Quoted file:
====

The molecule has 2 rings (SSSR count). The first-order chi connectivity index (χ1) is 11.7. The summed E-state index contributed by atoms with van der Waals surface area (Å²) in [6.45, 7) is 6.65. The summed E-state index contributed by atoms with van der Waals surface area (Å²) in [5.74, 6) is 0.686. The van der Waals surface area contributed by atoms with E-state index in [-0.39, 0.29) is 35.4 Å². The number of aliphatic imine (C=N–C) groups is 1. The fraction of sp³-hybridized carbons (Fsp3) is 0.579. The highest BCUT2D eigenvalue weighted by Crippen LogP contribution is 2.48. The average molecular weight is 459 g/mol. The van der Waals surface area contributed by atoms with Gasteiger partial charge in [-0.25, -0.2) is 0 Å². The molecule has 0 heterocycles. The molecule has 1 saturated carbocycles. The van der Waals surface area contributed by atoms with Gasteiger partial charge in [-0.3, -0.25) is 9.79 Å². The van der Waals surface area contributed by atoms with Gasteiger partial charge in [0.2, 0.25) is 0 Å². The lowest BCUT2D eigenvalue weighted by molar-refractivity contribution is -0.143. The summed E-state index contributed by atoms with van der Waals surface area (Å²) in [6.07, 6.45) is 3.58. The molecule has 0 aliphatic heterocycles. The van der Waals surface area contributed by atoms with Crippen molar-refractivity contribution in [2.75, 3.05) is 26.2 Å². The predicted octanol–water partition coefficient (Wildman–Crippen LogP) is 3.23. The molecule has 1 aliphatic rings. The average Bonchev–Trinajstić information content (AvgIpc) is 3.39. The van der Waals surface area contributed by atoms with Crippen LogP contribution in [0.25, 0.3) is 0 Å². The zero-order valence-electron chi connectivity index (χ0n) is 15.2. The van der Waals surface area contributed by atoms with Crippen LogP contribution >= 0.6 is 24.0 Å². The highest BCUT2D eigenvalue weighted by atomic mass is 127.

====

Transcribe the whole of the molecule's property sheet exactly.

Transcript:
The molecule has 2 rings (SSSR count). The first-order chi connectivity index (χ1) is 11.7. The summed E-state index contributed by atoms with van der Waals surface area (Å²) in [6.45, 7) is 6.65. The summed E-state index contributed by atoms with van der Waals surface area (Å²) in [5.74, 6) is 0.686. The van der Waals surface area contributed by atoms with E-state index in [-0.39, 0.29) is 35.4 Å². The number of aliphatic imine (C=N–C) groups is 1. The fraction of sp³-hybridized carbons (Fsp3) is 0.579. The highest BCUT2D eigenvalue weighted by Crippen LogP contribution is 2.48. The average molecular weight is 459 g/mol. The van der Waals surface area contributed by atoms with Gasteiger partial charge in [-0.25, -0.2) is 0 Å². The molecule has 0 heterocycles. The molecule has 1 saturated carbocycles. The van der Waals surface area contributed by atoms with Gasteiger partial charge in [-0.3, -0.25) is 9.79 Å². The van der Waals surface area contributed by atoms with Gasteiger partial charge in [0.2, 0.25) is 0 Å². The lowest BCUT2D eigenvalue weighted by molar-refractivity contribution is -0.143. The summed E-state index contributed by atoms with van der Waals surface area (Å²) in [6.07, 6.45) is 3.58. The molecule has 0 aliphatic heterocycles. The van der Waals surface area contributed by atoms with Crippen molar-refractivity contribution in [2.75, 3.05) is 26.2 Å². The predicted octanol–water partition coefficient (Wildman–Crippen LogP) is 3.23. The molecule has 1 aliphatic rings. The average Bonchev–Trinajstić information content (AvgIpc) is 3.39. The van der Waals surface area contributed by atoms with Crippen LogP contribution in [0.25, 0.3) is 0 Å². The zero-order valence-electron chi connectivity index (χ0n) is 15.2. The van der Waals surface area contributed by atoms with Crippen LogP contribution >= 0.6 is 24.0 Å². The highest BCUT2D eigenvalue weighted by atomic mass is 127.